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Fishing Reports

June 20, 2016

Report and Pictures by Flaming Gorge Resorts Fishing Guide

David Schnieder


General Rating:  GOOD

General Conditions:  We are still running about 9,000 cfs.  There is a lot of cicada buzzing in the trees but I haven't seen any on the water or fish eating off the surface.  The fish are pushed into the big slower eddies and seams.  Nymphing and streamer fishing are your best options to catch fish.  The higher flow is quite a bit more dangerous floating as well as wading.  The Little Hole trail is closed due to parts of it being under water right now.  The water flow now is about 9,000 cfs and water temperature is between 44 and 46 degrees fahrenheit.

Check the following BOR link for an updated daily measurement:

Dry Flies:  POOR

Cicadas are out and they are the big ones!  I'm hearing lots of buzzing but haven't seen any on the water.  There is still some hope for some cicada fishing, keep your fingers crossed.  The high water has most of the fish pushed down deep.  I have seen a few rising fish but wasn't sure what they were eating if they were feeding.  The shorelines had terrestrials before the flow increase so I would image a few fish may look up once in a while.

Dry Fly Patterns: Oswalds Para-ant, Hippie Stomper, Bionic Ant, Fat Albert #14, Para Cricket #14-16, Army ant black #14-16, Para Adams, Burks Silhouette, Morgan's Midge, Griffith's Gnat.

Nymphs:  GOOD

Large aquatic worms and scuds are great flies to use as attractors in the high water.  There were caddis and PMD's out yesterday and we were able to turn a few fish on the nymph imitation of both.  The depth seemed to be most important factor.  I fished 10 feet to my split shot and my lead fly was a foot behnd with me second fly 14-16 inches back from the lead fly.  Hitting bottom once in a while kind of assures your depth is good since most fish are on the bottom.a

Nymph Patterns: Scuds, San Juan worms, Juju beatis/Jujube midge, Pheasant tail, Zebra midge (black, red, brown), Rs-2, Gray soft hackle, Egan's Frenchie, Black Beauty, Turkey biot midges, wd-50, prince nymph,cased caddis, jig-a-glow,eggs (pink, orange, yellow), bruised baetis, purple prince, rainbow warrior, midge bomb, CDC Loop Wint, Neon Nightmare.

Streamers:  FAIR

Stripping streamers will give you a shot at some good fish.  I think just about any streamer will turn them right now.  A sinking lead or sink tip fly line will get your flies down to the first.  Steady and consistent retrieves turned more fish than a slower retrieve in the fast water and a slow retrieve was better in the slow water. Most of them ate it as we reached for another strip.  We did have quite a few short strikes but they were almost just as fun as the ones we stuck.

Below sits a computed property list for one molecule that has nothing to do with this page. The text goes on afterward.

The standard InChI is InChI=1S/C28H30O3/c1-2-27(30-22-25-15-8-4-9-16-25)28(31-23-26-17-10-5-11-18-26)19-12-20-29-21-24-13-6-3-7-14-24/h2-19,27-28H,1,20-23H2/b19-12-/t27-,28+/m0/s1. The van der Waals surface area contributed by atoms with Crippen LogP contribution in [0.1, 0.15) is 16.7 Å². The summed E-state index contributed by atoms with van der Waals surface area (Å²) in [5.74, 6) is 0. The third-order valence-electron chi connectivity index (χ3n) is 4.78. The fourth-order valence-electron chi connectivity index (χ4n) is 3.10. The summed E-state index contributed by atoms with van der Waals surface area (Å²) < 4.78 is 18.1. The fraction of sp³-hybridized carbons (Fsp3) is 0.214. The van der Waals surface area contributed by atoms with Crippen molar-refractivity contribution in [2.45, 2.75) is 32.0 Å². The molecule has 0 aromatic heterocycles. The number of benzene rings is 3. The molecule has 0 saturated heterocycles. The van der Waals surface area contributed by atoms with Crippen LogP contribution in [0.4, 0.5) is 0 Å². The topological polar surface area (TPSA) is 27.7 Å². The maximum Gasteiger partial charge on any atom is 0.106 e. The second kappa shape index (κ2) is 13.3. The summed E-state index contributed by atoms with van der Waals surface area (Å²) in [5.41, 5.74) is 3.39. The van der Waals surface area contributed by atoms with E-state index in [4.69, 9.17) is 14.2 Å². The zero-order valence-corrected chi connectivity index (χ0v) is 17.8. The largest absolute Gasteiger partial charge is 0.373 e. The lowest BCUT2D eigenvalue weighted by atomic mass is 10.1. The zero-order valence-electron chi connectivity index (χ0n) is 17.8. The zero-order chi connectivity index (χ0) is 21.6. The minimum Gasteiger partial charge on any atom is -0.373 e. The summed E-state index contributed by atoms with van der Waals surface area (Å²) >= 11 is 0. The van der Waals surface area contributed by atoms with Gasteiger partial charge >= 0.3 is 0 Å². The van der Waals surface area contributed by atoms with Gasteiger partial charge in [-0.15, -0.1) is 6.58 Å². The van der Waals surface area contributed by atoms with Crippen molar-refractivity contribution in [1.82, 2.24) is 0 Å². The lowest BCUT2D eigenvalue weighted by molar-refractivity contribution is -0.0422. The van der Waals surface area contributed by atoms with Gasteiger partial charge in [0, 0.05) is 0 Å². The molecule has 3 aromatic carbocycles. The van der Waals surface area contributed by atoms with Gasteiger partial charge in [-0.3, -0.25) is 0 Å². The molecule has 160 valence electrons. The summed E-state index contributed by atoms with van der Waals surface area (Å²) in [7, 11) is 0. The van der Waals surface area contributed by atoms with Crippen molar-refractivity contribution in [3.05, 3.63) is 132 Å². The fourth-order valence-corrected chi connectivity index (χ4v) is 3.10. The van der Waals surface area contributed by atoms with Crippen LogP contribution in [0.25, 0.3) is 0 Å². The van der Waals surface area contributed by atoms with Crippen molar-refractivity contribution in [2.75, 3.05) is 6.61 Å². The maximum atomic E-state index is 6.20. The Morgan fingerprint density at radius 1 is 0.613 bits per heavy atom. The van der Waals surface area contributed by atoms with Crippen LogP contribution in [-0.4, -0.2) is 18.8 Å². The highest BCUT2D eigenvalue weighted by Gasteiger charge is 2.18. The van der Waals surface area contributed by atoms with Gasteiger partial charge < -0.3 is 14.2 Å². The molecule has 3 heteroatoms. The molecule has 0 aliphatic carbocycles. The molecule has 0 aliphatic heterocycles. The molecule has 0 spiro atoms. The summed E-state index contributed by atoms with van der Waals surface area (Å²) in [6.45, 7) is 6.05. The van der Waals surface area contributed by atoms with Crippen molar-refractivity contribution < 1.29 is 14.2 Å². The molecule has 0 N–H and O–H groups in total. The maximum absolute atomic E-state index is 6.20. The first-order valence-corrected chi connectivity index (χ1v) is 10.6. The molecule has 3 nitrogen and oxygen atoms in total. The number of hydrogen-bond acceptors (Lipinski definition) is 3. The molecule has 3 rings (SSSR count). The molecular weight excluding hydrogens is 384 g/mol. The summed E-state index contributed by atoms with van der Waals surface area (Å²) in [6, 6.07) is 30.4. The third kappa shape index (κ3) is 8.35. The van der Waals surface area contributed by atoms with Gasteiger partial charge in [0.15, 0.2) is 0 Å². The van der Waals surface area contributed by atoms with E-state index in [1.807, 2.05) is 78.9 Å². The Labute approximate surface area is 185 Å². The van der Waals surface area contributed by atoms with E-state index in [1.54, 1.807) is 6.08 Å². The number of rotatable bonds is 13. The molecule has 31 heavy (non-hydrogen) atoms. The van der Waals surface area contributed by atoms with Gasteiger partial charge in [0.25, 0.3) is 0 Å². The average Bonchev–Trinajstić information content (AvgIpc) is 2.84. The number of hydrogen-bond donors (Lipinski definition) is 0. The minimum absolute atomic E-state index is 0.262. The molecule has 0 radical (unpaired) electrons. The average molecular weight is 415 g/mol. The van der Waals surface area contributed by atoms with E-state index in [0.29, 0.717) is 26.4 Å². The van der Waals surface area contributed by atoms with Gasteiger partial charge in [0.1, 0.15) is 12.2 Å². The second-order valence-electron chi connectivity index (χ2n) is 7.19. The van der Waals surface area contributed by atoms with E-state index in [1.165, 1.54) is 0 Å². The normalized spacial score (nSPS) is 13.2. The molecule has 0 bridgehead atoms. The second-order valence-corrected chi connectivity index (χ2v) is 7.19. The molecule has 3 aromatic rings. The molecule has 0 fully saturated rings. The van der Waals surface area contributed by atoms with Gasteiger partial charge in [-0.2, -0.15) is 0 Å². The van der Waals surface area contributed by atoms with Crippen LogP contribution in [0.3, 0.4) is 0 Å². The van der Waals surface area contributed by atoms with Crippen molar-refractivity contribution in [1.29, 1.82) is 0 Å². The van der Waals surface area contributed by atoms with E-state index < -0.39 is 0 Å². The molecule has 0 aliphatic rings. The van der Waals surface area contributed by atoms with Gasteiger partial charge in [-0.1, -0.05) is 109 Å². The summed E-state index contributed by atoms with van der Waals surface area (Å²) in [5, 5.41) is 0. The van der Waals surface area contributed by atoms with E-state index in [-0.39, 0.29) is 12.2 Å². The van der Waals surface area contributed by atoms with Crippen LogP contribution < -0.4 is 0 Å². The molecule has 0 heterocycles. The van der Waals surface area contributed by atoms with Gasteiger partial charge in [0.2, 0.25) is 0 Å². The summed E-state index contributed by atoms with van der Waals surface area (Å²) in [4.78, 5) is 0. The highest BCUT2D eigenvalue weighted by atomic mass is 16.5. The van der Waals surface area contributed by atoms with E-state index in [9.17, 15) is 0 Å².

Streamers: Galloups Dragon black and olive, Barely Legal, Sculpzilla natural and olive colors, Ginger bugger, Dali Llama, Rainbow trout fly, Space invador olive and black, Raghead sculpin, sleech, wooly buggers, Gee Leech, Sparkle Minnow black.

Spin Fishing:  GOOD

Hair jigs, rapalas and spinners will put fish in your net.  When you fish the zig-jig try to keep it moving consistently but also lifting the rid tip to add a little more action.  Spin dredging is a good way to fish flies on your spinning rod also.  Tying flies on (tags) above some split shot can be very productive.  This allows your flies to drift above the bottom of the river while the weight belowe keeps your flies down.  The fly shop employees would be happy to show you how to set this up.  Fishing a floating rapala will also turn fish.  The F-11 brown trout is the most consistent.  Fishing it with a crankbait/jerk sideways while retrieving adds a motion the fish really like.  When using treble hooks, please cut 2 of the 3 hooks off and pinch the barb.  This will reduce the mortality of the trout as well as come out of your skin easier.

Spinners:  Zig jigs in black, tan, and olive.  Rapala, Spin Dredge.

Other Information: 

The Fly Shop is bringing in new gear every time I walk in.  There are select Sage and Redington rods and reels that are marked 40%-50% off retail.  There is a full line of  waders, boots, rods, reels, lines, leaders, tippet and so many other accessories for you to choos from.  Rods, reels, waders, boots and nets are available in the fly shop for rental also.  The station is now open for the season and has drift boat, cataraft, and raft rentals as well as shuttles. Shop hours are 6:30 a.m. to 10:00 p.m.  so please stop by or give us a call at 435-889-3773 Ext. 2. Tight lines!



Report brought to you by Utah Division of Wildlife Resources
by Ron Stewart, Northeastern Region Conservation Outreach Manager


Cleaning fish: Biologists now believe the disposal of fish parts, especially the head and skeleton, is one of the primary reasons whirling disease has spread to new waters. To avoid moving whirling disease and other undesired organisms, you should clean fish at home and send the parts to a landfill. If that isn't possible, please clean the fish and bury the parts at least 100 yards away from the water's edge. Do not move fish or fish parts from one water to another. 

Fishing is good across the reservoir.